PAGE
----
Home CFB Borden Borden Golf Club Ill and injured members golf with a pro at Borden

Ill and injured members golf with a pro at Borden


Golf pro Jon Anderson gives instruction at local Soldier On event. (Photo credit: Emily Nakeff)

A small group of ill and injured serving Canadian Armed Forces (CAF) members and veterans got a special opportunity to golf with a pro at the Borden Golf Club. 

The one-day Soldier On golf day was held at CFB Borden on 18 July. Golf pro Jon Anderson provided instruction to seven Soldier On participants of varying skill levels, giving tips on short game as well as driving. The group then put their new skills to the test with a round of golf in the afternoon. Soldier On is a CAF program that supports recovery and improves the quality of life for ill and injured CAF members and veterans through sports and physical recreation, as well as creative activities. Since 2007, Solider On has helped more than 10,000 ill and injured members across Canada. 

Jacquie Charron, a retired Sergeant Major who served in the CAF for 30 years, was one of seven participants for the July golf event. She had first heard about the Soldier On program while working at the Transition Centre in Meaford, but it wasn’t until after suffering a fall that affected her back and knees that she discovered the benefits first-hand. 

“I’ve always loved sport, and so I thought this is a great way for people to get back into sport with injuries,” said Charron. “A lot of time we struggle with how to adapt to fitness. So that’s the great part about [Soldier On], regardless of your injuries you can do most sports.”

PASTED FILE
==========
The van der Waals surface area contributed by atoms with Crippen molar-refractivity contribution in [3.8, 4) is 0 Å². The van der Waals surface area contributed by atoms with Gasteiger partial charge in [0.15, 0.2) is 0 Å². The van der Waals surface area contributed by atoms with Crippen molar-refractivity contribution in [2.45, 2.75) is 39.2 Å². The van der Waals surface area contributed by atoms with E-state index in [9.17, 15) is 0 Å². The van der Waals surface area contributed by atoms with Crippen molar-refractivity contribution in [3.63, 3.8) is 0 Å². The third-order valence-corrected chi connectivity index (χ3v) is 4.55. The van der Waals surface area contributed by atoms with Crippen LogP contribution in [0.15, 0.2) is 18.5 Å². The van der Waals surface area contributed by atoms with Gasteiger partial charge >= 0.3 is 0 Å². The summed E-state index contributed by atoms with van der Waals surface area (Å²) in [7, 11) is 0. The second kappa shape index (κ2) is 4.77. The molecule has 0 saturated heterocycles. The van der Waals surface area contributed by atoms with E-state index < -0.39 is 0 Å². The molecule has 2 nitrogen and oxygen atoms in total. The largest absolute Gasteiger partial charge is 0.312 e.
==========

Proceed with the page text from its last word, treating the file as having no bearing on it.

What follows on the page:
Charron has participated in several Soldier On events, including fly fishing, hiking, and paddle boarding, and looks forward to trying out as many as possible. Beyond staying active and learning new skills, she says the biggest benefit has been meeting other veterans and serving members she can relate to. 

“We try to get a variety of activities, that way it doesn’t matter what a member’s illness or injury is, whether it be a visible injury or a non-visible injury,” said Jamie MacIntyre, Southern Ontario coordinator for Soldier On. He organizes eight to 12 single and multi-day events in the region each year.  

Now branching out into creative activities as well, there is a lot to choose from, and certified instructors for all activities make it accessible for all skill levels. 

“It’s a safe learning atmosphere,” said MacIntyre. “Men and women who have been retired for 20 or 30 years have found us and come out to events. It doesn’t matter what type of injury you have or how old you are, or what element you served in. I would encourage anybody who is ill or injured to sign up on our website.”

More information about Soldier On and upcoming local events can be found on their website and social media.

By: Emily Nakeff, Editor